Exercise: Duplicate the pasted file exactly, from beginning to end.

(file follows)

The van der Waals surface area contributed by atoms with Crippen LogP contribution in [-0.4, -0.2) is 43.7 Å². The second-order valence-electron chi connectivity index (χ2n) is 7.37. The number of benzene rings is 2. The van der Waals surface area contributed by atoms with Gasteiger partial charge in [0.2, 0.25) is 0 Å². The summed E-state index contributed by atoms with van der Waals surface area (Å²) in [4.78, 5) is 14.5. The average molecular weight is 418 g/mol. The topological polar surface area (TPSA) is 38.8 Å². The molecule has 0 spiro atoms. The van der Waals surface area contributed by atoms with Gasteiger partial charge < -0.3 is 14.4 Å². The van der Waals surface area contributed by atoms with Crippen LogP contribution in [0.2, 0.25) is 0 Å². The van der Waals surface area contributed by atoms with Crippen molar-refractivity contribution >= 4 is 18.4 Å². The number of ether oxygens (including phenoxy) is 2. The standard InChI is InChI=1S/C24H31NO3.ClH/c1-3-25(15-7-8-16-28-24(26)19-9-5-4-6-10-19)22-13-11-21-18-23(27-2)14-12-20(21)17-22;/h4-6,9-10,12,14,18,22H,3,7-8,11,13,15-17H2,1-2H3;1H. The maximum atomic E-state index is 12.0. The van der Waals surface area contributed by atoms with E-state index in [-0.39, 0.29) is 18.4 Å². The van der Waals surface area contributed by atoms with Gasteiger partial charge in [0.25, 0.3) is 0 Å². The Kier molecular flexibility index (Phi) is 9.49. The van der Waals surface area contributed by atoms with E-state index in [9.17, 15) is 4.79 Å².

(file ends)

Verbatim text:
The van der Waals surface area contributed by atoms with Crippen LogP contribution in [-0.4, -0.2) is 43.7 Å². The second-order valence-electron chi connectivity index (χ2n) is 7.37. The number of benzene rings is 2. The van der Waals surface area contributed by atoms with Gasteiger partial charge in [0.2, 0.25) is 0 Å². The summed E-state index contributed by atoms with van der Waals surface area (Å²) in [4.78, 5) is 14.5. The average molecular weight is 418 g/mol. The topological polar surface area (TPSA) is 38.8 Å². The molecule has 0 spiro atoms. The van der Waals surface area contributed by atoms with Gasteiger partial charge < -0.3 is 14.4 Å². The van der Waals surface area contributed by atoms with Crippen LogP contribution in [0.2, 0.25) is 0 Å². The van der Waals surface area contributed by atoms with Crippen molar-refractivity contribution >= 4 is 18.4 Å². The number of ether oxygens (including phenoxy) is 2. The standard InChI is InChI=1S/C24H31NO3.ClH/c1-3-25(15-7-8-16-28-24(26)19-9-5-4-6-10-19)22-13-11-21-18-23(27-2)14-12-20(21)17-22;/h4-6,9-10,12,14,18,22H,3,7-8,11,13,15-17H2,1-2H3;1H. The maximum atomic E-state index is 12.0. The van der Waals surface area contributed by atoms with E-state index in [-0.39, 0.29) is 18.4 Å². The van der Waals surface area contributed by atoms with Gasteiger partial charge in [0.25, 0.3) is 0 Å². The Kier molecular flexibility index (Phi) is 9.49. The van der Waals surface area contributed by atoms with E-state index in [9.17, 15) is 4.79 Å².